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3

Classically, angular momentum is only conserved in a central potential by considering the torque (correct me if I am wrong). In quantum mechanics, it is also true, isn't it? In QM, an operator is conserved iff it commutes with $H$, because $$ i\dot {\mathcal O}=[H,\mathcal O] $$ Therefore, the angular momentum is conserved iff it commutes with $H$. As ...


0

No, it's not true and a simple counter example suffices. Let $A = \vec L^2$, the square of the angular momentum operator, and $B = L_z$, the z component of the angular momentum operator. $[\vec L ^ 2, L_z] = 0$, but $[\vec L , L_z] != 0$ because the components of the angular momentum operator do not commute with each other.


3

It's not true. For example take $$ A = \begin{pmatrix} 0 & 1\\ 0 & 0 \end{pmatrix} \qquad\qquad\qquad B = \begin{pmatrix} 0 & 0\\ 1 & 0 \end{pmatrix} $$ you have $A^2=0$ so that $[A^2,B]=0$, but $$ [A,B] = \begin{pmatrix} 1 & 0\\ 0 & -1 \end{pmatrix}. $$ You must add some condition, for example if you know also $$ [A,[A,B]]=0 $$ ...


3

Similarly to AccidentalFourierTransform I am not sure to understand well your issue. However there is a crucial missed point in your argument, usually absent in many textbooks on these topics. It is true that decomposing $H$ as $H= \hbar\omega( a^\dagger a + \frac{1}{2})$ and taking the relations (following from CCR) $[a, a^\dagger] =I$ into account one ...


3

Well, I'm not sure I understood your question so I'm going to write what I think and let's see if it's useful :-) The algebra $[a,a^\dagger]=1$ is all you need to diagonalise $H$, but this is because what $H$ looks like: $$ H=\omega a^\dagger a $$ The important observables, namely $H,P,X$, can be written as polynomials in $a,a^\dagger$: \begin{aligned} ...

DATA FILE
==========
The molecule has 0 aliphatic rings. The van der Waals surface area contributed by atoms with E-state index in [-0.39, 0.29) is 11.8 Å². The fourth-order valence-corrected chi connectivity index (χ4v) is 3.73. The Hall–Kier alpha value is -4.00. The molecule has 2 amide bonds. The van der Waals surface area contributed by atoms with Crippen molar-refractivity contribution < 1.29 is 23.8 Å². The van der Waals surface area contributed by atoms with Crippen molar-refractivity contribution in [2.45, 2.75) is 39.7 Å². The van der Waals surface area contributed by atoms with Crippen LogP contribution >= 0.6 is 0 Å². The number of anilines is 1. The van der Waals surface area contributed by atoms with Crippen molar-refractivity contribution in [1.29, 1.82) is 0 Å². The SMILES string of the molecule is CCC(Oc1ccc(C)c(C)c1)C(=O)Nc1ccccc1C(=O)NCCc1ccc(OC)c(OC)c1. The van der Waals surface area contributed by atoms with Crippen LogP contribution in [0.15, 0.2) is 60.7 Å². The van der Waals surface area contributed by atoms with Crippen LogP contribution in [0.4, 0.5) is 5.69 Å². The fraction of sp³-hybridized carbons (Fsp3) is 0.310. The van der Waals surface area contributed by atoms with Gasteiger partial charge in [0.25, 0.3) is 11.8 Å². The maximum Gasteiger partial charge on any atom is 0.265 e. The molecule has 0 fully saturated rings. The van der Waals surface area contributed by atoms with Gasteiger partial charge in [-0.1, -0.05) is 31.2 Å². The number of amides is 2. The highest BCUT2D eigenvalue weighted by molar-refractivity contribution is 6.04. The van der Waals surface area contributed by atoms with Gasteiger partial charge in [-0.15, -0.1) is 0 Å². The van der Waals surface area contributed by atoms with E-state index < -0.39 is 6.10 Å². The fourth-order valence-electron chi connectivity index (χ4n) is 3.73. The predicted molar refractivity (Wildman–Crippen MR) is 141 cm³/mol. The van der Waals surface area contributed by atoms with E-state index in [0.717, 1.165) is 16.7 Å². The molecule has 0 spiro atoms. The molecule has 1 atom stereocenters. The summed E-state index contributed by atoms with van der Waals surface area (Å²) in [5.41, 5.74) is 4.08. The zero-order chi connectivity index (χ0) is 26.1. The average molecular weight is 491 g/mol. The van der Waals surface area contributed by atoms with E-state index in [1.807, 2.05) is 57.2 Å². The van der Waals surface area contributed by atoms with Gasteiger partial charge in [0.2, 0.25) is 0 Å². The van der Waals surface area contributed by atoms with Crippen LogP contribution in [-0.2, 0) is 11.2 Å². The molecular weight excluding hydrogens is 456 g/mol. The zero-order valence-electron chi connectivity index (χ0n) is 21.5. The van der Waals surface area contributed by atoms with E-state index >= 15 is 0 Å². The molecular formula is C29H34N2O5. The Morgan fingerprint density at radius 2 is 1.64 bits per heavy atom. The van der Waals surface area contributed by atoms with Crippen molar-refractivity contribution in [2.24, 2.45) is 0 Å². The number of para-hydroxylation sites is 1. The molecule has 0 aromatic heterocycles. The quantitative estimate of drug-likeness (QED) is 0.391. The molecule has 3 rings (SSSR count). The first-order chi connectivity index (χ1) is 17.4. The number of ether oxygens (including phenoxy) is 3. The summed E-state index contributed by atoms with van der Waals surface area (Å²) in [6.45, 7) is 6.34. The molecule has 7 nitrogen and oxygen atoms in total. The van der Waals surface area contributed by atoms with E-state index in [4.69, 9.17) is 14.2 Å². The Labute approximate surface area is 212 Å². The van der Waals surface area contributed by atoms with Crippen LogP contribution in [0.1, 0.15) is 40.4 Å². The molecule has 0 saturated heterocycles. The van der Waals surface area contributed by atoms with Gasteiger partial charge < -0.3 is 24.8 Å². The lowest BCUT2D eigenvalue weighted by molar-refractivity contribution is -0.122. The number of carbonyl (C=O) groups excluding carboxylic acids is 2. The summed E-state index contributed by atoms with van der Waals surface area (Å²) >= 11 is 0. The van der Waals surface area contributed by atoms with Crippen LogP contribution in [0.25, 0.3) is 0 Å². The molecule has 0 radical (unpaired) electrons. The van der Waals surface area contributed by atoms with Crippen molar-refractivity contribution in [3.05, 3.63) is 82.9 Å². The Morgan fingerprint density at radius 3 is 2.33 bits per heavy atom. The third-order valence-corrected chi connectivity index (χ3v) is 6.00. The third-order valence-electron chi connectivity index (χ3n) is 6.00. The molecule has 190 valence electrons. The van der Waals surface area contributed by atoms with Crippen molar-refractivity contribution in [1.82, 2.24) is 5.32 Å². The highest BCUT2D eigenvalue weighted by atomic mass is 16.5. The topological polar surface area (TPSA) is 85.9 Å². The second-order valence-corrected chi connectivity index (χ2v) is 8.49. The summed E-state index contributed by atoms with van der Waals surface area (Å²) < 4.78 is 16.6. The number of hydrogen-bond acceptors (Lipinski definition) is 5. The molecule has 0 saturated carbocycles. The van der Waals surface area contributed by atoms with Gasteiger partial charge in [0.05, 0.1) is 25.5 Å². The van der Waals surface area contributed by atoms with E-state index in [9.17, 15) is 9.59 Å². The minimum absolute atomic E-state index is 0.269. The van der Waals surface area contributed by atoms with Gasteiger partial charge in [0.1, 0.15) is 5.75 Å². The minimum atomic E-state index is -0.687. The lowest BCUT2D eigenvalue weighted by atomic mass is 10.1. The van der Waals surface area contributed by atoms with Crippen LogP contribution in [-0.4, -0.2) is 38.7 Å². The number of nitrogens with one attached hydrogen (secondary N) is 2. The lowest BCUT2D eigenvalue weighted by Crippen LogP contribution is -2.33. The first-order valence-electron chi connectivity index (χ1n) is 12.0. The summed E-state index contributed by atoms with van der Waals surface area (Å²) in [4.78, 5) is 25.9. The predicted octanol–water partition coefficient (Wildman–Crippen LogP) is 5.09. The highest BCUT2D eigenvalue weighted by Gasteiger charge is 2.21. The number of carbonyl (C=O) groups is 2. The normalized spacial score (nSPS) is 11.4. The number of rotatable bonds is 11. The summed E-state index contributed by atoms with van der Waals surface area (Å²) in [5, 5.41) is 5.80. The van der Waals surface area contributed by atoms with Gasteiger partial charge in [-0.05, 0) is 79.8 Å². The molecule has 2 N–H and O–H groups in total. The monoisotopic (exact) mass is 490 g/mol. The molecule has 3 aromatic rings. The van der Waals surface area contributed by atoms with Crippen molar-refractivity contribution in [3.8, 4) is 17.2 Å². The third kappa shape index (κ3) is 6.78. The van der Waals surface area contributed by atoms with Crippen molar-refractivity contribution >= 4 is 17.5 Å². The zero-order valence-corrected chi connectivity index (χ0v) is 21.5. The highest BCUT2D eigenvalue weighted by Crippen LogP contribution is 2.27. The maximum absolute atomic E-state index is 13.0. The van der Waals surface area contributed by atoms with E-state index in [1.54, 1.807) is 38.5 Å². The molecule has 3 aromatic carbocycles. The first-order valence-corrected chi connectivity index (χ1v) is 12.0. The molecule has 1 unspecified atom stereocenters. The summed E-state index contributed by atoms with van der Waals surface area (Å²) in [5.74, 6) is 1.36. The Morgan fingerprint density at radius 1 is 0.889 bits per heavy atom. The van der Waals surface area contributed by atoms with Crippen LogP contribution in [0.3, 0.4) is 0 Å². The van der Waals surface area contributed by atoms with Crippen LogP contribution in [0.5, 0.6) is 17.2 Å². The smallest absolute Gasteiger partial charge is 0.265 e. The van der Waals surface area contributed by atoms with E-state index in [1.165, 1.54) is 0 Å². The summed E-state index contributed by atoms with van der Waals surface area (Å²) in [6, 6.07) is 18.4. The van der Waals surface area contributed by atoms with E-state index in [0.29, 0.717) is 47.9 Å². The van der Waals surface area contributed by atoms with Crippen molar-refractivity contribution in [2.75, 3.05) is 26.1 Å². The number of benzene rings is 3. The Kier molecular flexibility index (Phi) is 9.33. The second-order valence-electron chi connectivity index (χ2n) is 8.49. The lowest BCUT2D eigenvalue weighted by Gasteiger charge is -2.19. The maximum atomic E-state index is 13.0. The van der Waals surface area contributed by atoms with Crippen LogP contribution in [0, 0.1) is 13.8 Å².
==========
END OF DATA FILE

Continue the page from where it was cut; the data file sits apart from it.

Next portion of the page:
2

What's special about $H$ is that it generates time translations. This means that operators evolve, by postulate, through Heisenberg Equations of motion $$ i\frac{\mathrm d}{\mathrm dt}\mathcal O(t)=[H,\mathcal O] $$ modulo an explicit time dependence. Therefore, if an operator commutes with the Hamiltonian, $[H,\mathcal O]=0$ we automatically conclude that ...


1

Here, $V_0(k_2)$ could have been replaced by $e^{k_2 \alpha_{-1}} e^{-k_2 \alpha_1}$ while the factors from $\alpha_{\pm n}$ for $n\gt 1$ could have been neglected because $\alpha_n$ annihilates everything that appears in the matrix element on the right side from $V_0$ (because it ultimately annihilates $|0\rangle$), and similarly for $\alpha_{-n}$ that ...


4

Heisenberg's uncertainty principle is in fact not a principle but a consequence of the operator formalism of QM. If we associate to the operator $X$ the standard deviation $$\Delta_X = \sqrt{ \langle{X^2}\rangle -\langle X \rangle^2}$$ it can be then shown that, given two operators $A,B$ $$\Delta_A \Delta_B \geq \frac{1}{2} \left| \langle ...


2

As everyone points out commutation is not a shorthand for equivalence, as, given your relations, the Jacobi identity, [A,[B,C]]+[C,[A,B]]+[B,[C,A]]=0 dictates that when the first two terms vanish, the third must too, so that B must commute with [C,A], non vanishing in general, as remarked repeatedly. Lie algebra commutators do, nevertheless, parameterize ...


1

I'm sorry I first misinterpreted your braces as anticommutators and not as set inclusions! First absorb the constants into the normalizations of H and B so the (1,1) entry of each is now 1. The common eigenvectors of them both are then the transposes of (1,0,0), (0,1,1), and (0,1,-1); the eigenvalues of each are, under H: 1,-1, -1 ; and under B: 1, 1, -1, ...


1

Operators form a complete set if specifying eigenvalues of all of them already determines a state uniquely (up to normalization and phase). Since they commute, they will have simultaneous eigenspaces. Eigenstate is uniquely determined if all these eigenspaces are one dimensional.



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